run out of, to exhaust a quantity or supply of:She couldn't bake a cake because she had run out of sugar.
run out of gas, [Informal.]
- to drive out; expel:They want to run him out of the country.
- to exhaust or lose one's energy, enthusiasm, etc.:After the first game of tennis, I ran out of gas and had to rest.
run out on, to withdraw one's support from; abandon:No one could accuse him of running out on his friends.
- to falter for lack of impetus, ideas, capital, etc.:The economic recovery seems to be running out of gas.
- to hit and knock down, esp. with a vehicle:She cried inconsolably when her cat was run over by a car.
- to go beyond; exceed:His speech ran over the time limit.
- to repeat;
review:We'll run over that song again.
run scared, to be thrown into a state of fear or uncertainty because of a perceived threat; be apprehensive about survival or the future:Many businesses are running scared because of increasing competition.
- to overflow, as a vessel.
- to pierce or stab, as with a sword:to run someone through.
- to consume or use up recklessly; squander:to run through a fortune.
- to practice, review, or rehearse quickly or informally:to run through a scene.
- to sew rapidly:She ran up some curtains.
- to amass; incur:running up huge debts.
- to cause to increase;
raise:to run up costs unnecessarily.
run with, [Informal.]
- to build, esp. hurriedly:They are tearing down old tenement blocks and running up skyscrapers.
- to proceed or go ahead with:If the stockholders like the idea, we'll run with it.
- to carry out with enthusiasm or speed.
- an act or instance, or a period of running:a five-minute run before breakfast.
- a hurrying to or from some point, as on an errand:a run to reach the store before it closes.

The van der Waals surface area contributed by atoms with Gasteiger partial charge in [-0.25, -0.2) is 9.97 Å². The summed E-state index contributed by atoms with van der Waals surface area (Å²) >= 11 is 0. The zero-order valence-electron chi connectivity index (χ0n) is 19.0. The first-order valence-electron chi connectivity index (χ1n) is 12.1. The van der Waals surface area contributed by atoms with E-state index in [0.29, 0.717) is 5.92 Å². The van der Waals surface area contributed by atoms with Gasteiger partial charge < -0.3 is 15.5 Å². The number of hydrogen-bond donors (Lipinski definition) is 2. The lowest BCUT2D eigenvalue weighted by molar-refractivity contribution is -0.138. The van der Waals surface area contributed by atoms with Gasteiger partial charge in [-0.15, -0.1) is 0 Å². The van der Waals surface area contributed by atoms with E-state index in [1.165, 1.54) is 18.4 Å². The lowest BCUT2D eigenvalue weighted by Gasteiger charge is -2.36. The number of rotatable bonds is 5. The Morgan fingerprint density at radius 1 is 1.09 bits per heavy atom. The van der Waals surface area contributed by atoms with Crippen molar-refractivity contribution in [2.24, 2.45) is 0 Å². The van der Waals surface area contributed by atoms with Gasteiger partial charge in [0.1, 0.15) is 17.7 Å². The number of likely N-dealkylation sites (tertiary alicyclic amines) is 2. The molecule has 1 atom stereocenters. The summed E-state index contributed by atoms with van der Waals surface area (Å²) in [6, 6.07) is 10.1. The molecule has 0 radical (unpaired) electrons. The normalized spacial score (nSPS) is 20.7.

- a fleeing, esp. in great haste; flight:a run from the police who were hot on his trail.
- a running pace:The boys set out at a run.
- an act or instance or a period of moving rapidly, as in a boat or automobile:a run to shore before the storm.
- distance covered, as by racing, running, or during a trip:a three-mile run.
- an act or instance or a period of traveling or moving between two places; trip:a truck on its daily run from farm to market;
a nonstop run from Louisville to Memphis.
- Computing[Computers.]a single instance of carrying out the sequence of instructions in a program.
- [Golf.]the distance that a golf ball moves along the ground after landing from a stroke:He got a seven-foot run with his chip shot.
- a quick trip for a short stay at a place:to take a run up to New York.
- any portion of a military flight during which the aircraft flies directly toward the target in order to begin its attack:a strafing run.
- the rapid movement, under its own power, of an aircraft on a runway, water, or another surface.
beat (def. 52b).